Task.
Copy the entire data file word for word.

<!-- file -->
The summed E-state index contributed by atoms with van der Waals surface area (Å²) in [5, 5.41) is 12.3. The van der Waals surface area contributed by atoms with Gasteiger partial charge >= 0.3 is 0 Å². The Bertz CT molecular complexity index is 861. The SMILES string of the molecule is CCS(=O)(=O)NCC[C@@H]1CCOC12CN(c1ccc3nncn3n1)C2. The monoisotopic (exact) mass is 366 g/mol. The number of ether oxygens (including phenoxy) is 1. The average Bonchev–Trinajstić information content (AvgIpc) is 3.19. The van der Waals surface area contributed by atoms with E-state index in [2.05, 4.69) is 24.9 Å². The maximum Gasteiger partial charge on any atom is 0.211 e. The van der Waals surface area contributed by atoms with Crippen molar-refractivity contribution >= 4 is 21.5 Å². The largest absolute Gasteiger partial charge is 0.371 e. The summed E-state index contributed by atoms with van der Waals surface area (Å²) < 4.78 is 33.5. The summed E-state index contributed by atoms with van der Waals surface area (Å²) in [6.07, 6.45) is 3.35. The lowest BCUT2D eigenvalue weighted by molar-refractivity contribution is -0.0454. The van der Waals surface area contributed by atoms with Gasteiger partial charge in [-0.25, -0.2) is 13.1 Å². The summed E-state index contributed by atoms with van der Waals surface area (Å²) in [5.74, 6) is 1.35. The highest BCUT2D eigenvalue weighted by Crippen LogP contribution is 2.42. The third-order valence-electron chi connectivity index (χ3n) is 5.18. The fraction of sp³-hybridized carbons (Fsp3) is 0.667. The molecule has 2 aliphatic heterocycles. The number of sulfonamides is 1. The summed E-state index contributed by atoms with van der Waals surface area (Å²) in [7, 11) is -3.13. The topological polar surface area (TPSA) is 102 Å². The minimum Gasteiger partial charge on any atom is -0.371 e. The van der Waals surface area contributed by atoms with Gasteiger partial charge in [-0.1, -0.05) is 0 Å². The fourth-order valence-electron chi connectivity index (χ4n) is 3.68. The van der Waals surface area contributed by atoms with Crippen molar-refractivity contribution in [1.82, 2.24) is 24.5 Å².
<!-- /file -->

The summed E-state index contributed by atoms with van der Waals surface area (Å²) in [5, 5.41) is 12.3. The van der Waals surface area contributed by atoms with Gasteiger partial charge >= 0.3 is 0 Å². The Bertz CT molecular complexity index is 861. The SMILES string of the molecule is CCS(=O)(=O)NCC[C@@H]1CCOC12CN(c1ccc3nncn3n1)C2. The monoisotopic (exact) mass is 366 g/mol. The number of ether oxygens (including phenoxy) is 1. The average Bonchev–Trinajstić information content (AvgIpc) is 3.19. The van der Waals surface area contributed by atoms with E-state index in [2.05, 4.69) is 24.9 Å². The maximum Gasteiger partial charge on any atom is 0.211 e. The van der Waals surface area contributed by atoms with Crippen molar-refractivity contribution >= 4 is 21.5 Å². The largest absolute Gasteiger partial charge is 0.371 e. The summed E-state index contributed by atoms with van der Waals surface area (Å²) < 4.78 is 33.5. The summed E-state index contributed by atoms with van der Waals surface area (Å²) in [6.07, 6.45) is 3.35. The lowest BCUT2D eigenvalue weighted by molar-refractivity contribution is -0.0454. The van der Waals surface area contributed by atoms with Gasteiger partial charge in [-0.25, -0.2) is 13.1 Å². The summed E-state index contributed by atoms with van der Waals surface area (Å²) in [5.74, 6) is 1.35. The highest BCUT2D eigenvalue weighted by Crippen LogP contribution is 2.42. The third-order valence-electron chi connectivity index (χ3n) is 5.18. The fraction of sp³-hybridized carbons (Fsp3) is 0.667. The molecule has 2 aliphatic heterocycles. The number of sulfonamides is 1. The summed E-state index contributed by atoms with van der Waals surface area (Å²) in [7, 11) is -3.13. The topological polar surface area (TPSA) is 102 Å². The minimum Gasteiger partial charge on any atom is -0.371 e. The van der Waals surface area contributed by atoms with Gasteiger partial charge in [-0.1, -0.05) is 0 Å². The fourth-order valence-electron chi connectivity index (χ4n) is 3.68. The van der Waals surface area contributed by atoms with Crippen molar-refractivity contribution in [1.82, 2.24) is 24.5 Å².